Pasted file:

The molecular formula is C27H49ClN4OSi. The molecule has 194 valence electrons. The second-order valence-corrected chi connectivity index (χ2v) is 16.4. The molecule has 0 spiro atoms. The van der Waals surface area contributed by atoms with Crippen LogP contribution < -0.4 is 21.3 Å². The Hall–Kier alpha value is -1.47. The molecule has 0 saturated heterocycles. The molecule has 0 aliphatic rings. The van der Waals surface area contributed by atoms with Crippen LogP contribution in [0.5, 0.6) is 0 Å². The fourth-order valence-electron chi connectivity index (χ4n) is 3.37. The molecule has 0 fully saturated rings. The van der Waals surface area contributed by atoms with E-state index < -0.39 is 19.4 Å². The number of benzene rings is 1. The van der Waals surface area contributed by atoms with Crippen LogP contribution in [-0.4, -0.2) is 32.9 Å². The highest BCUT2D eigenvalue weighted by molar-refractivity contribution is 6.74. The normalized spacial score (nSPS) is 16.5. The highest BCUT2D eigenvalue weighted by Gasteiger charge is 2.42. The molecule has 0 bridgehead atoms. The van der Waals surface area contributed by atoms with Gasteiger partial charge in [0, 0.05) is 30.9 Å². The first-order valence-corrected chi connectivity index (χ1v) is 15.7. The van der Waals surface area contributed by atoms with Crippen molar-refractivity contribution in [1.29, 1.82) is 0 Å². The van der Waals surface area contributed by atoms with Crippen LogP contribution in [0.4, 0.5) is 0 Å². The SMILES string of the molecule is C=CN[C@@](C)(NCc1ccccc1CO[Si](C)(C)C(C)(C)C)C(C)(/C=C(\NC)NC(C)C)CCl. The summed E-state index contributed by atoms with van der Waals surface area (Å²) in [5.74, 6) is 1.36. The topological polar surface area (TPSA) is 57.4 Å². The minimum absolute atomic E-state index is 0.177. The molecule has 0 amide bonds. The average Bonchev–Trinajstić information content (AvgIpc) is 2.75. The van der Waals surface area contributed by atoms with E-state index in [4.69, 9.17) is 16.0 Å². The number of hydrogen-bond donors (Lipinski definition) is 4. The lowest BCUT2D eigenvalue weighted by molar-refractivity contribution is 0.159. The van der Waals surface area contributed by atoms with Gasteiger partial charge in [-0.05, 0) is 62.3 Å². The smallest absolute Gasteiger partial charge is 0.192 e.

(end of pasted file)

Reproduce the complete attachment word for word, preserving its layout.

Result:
The molecular formula is C27H49ClN4OSi. The molecule has 194 valence electrons. The second-order valence-corrected chi connectivity index (χ2v) is 16.4. The molecule has 0 spiro atoms. The van der Waals surface area contributed by atoms with Crippen LogP contribution < -0.4 is 21.3 Å². The Hall–Kier alpha value is -1.47. The molecule has 0 saturated heterocycles. The molecule has 0 aliphatic rings. The van der Waals surface area contributed by atoms with Crippen LogP contribution in [0.5, 0.6) is 0 Å². The fourth-order valence-electron chi connectivity index (χ4n) is 3.37. The molecule has 0 fully saturated rings. The van der Waals surface area contributed by atoms with E-state index < -0.39 is 19.4 Å². The number of benzene rings is 1. The van der Waals surface area contributed by atoms with Crippen LogP contribution in [-0.4, -0.2) is 32.9 Å². The highest BCUT2D eigenvalue weighted by molar-refractivity contribution is 6.74. The normalized spacial score (nSPS) is 16.5. The highest BCUT2D eigenvalue weighted by Gasteiger charge is 2.42. The molecule has 0 bridgehead atoms. The van der Waals surface area contributed by atoms with Gasteiger partial charge in [0, 0.05) is 30.9 Å². The first-order valence-corrected chi connectivity index (χ1v) is 15.7. The van der Waals surface area contributed by atoms with Crippen molar-refractivity contribution in [1.29, 1.82) is 0 Å². The van der Waals surface area contributed by atoms with Crippen LogP contribution in [0.4, 0.5) is 0 Å². The SMILES string of the molecule is C=CN[C@@](C)(NCc1ccccc1CO[Si](C)(C)C(C)(C)C)C(C)(/C=C(\NC)NC(C)C)CCl. The summed E-state index contributed by atoms with van der Waals surface area (Å²) in [5.74, 6) is 1.36. The topological polar surface area (TPSA) is 57.4 Å². The minimum absolute atomic E-state index is 0.177. The molecule has 0 amide bonds. The average Bonchev–Trinajstić information content (AvgIpc) is 2.75. The van der Waals surface area contributed by atoms with E-state index in [4.69, 9.17) is 16.0 Å². The number of hydrogen-bond donors (Lipinski definition) is 4. The lowest BCUT2D eigenvalue weighted by molar-refractivity contribution is 0.159. The van der Waals surface area contributed by atoms with Gasteiger partial charge in [-0.05, 0) is 62.3 Å². The smallest absolute Gasteiger partial charge is 0.192 e.